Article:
1. Why rent a flat with a garden if you're not interested?
2. It's the wrong time of year to prune most things (which you'd know if you liked plants - duh!).
3. It's not actually your garden, is it?!
Sorry, I just get very frustrated when I salvage what was once a well loved and attractive garden under the weeds and know, with sinking heart, that it's all in vain and will it'll be back the way I found it in a matter of weeks.
Anyhoo, I left a list of appropriate weed killers for the patio/paths and grass with strict instructions not to use them on the raised beds. Not sure what the chances are for this garden, but I am, if nothing else, an optimistic soul!

Friday, 12 November 2010

Hello Sailor!

You may remember (and if you don't, why?) that in the summer I signed up as a volunteer for the Imperial War Museum and was put on the waiting list. Well, the good news is I now have post on board HMS Belfast one day a week as part of their visitor interaction team. This involves encouraging visitors to use some of the equipment and items on board to enhance their learning/enjoyment, and is great as I get to work with members of the public all day.
I've also leaned quite a few things in the process myself:
1. never call it a boat, or in my case utter the damning phrase 'driving the boat'. V bad!
2. port is left/starboard is right.
3. The bow is the pointy bit at the front and;
4. the stern is the slightly less pointy bit at the back.
5. you enter on the quarterdeck.
6. the difference between the Admiral's deck and the Captain's and their respective roles on board ship.
7. that I am totally useless on a walky talky radio - I sound like someone's maiden aunt and don't use the correct language at all.
8. that I am never gonna be able to go down those stair ladders front-ways!
I work on Thursdays and share the day with another volunteer called Ernie who's an absolute star and very enthusiastic about all things IWM. He does an additional day at the Museum in Lambeth taking pictures of all the firearms for the catalogue and is also very knowledge about steam strains.

Tuesday, 9 November 2010

Where The Bloggin' Hell Have You Been?

You may have noticed (or not depending on how much other stuff you've got going on at your end) an absence of blogging on my part of late. This is due to the fortunate fact that I've been really busy with the old diggin' 'n' hoein' - to the point of aching elbows, sore hands and being good for nothing unless it involves imbibing a glass of wine and then falling asleep in front of the telly. Not that I'm complaining mind you, the extended summer has seen an increase in work at a time when most people start to re-prioritise their gardens, so I count myself lucky indeed.
This frenzy of autumn activity means, however, that I've been a bit lax with the old photos and updates - apologies. I was gonna try and catch up with myself but realised it was an impossible task in regard to both the blog and life in general and starting from here on in seems the best option - so watch this space!!!

Thursday, 30 September 2010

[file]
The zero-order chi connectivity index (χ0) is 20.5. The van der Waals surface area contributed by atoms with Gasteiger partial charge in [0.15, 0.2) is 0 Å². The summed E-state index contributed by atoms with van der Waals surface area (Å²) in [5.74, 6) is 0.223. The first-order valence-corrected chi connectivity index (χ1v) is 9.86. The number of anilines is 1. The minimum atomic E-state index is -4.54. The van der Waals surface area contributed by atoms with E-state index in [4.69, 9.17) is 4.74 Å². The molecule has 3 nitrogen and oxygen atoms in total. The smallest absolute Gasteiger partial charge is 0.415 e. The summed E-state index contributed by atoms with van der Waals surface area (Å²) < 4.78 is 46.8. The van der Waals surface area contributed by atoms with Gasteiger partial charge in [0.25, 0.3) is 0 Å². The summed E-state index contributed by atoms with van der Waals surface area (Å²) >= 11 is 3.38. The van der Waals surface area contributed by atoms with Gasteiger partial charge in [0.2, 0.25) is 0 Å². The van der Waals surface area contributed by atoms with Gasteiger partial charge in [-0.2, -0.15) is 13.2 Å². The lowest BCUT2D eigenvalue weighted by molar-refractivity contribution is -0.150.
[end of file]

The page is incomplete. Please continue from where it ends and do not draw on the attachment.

Weeds & Windfalls

THE WEEDS: This afternoon saw me back at the Raspberry house for more weeding and clearing, this time an overgrown flower bed, which was hoed and then hand weeded to make sure that as much unwanted stuff was removed as possible. You have to be philosophical though as there's always something you miss and you can guarantee it'll be Back to haunt you come next visit.
THE WINDFALLS: Well after gathering up enough rotting apples to keep Bulmer's in business for a year (other cider producers are available - ooh I sound just like the BBC!) and a full compost bin later, job done.
Not sure when I'm going back as the owner has diary issues, but hope to carry on the good work soon - I'll just have to be patient and wait for that call!

Ooh, What's Under There Then?

Well, it just so happens there was an Acer, a Rose, a Clamatis, a Yukka and a couple of hanging baskets!
Wendle's back garden is a constant wonder as I never know what I'll find as I work my way around it, this time removing the last of next doors' vine and chopping back the ivy to release a rather sickly Bay Tree from captivity.
Wendle's owner went out and left me to it, so I was relived when I got a text from her saying that I'd done a "fantastic job" - always a relief!

Wednesday, 29 September 2010

The Cat's Under The Primroses

I realised today what a privilege it is being let loose on peoples garden's. I spent the day working for a lovely lady (a neighbour of one of my allotment buddies) who's husband created and maintained the garden. Unfortunately he died 3 years ago but is still there for her in every plant and blade of grass so, yes, I feel privileged. I was, however a little disconcerted when I realised that I'd been hoeing the cat! Apparently he was buried under the primroses, which were covered in weeds - thank heavens he stayed put. . . People really do form a deep emotional attachment to their gardens and each plant (or deceased pet) has a story and memory attached so there is a responsibility on my part to make sure I do the best job I can.
A day and a half brought this garden back from slightly overgrown to neat and tidy and as the owner's unable to get about as much as she'd like, I'll be going back to maintain it - with due reverence.

Tuesday, 28 September 2010

Dr Livingstone I Presume?

OK, this might not quite be a jungle, but it took an heroic effort to get this garden into shape.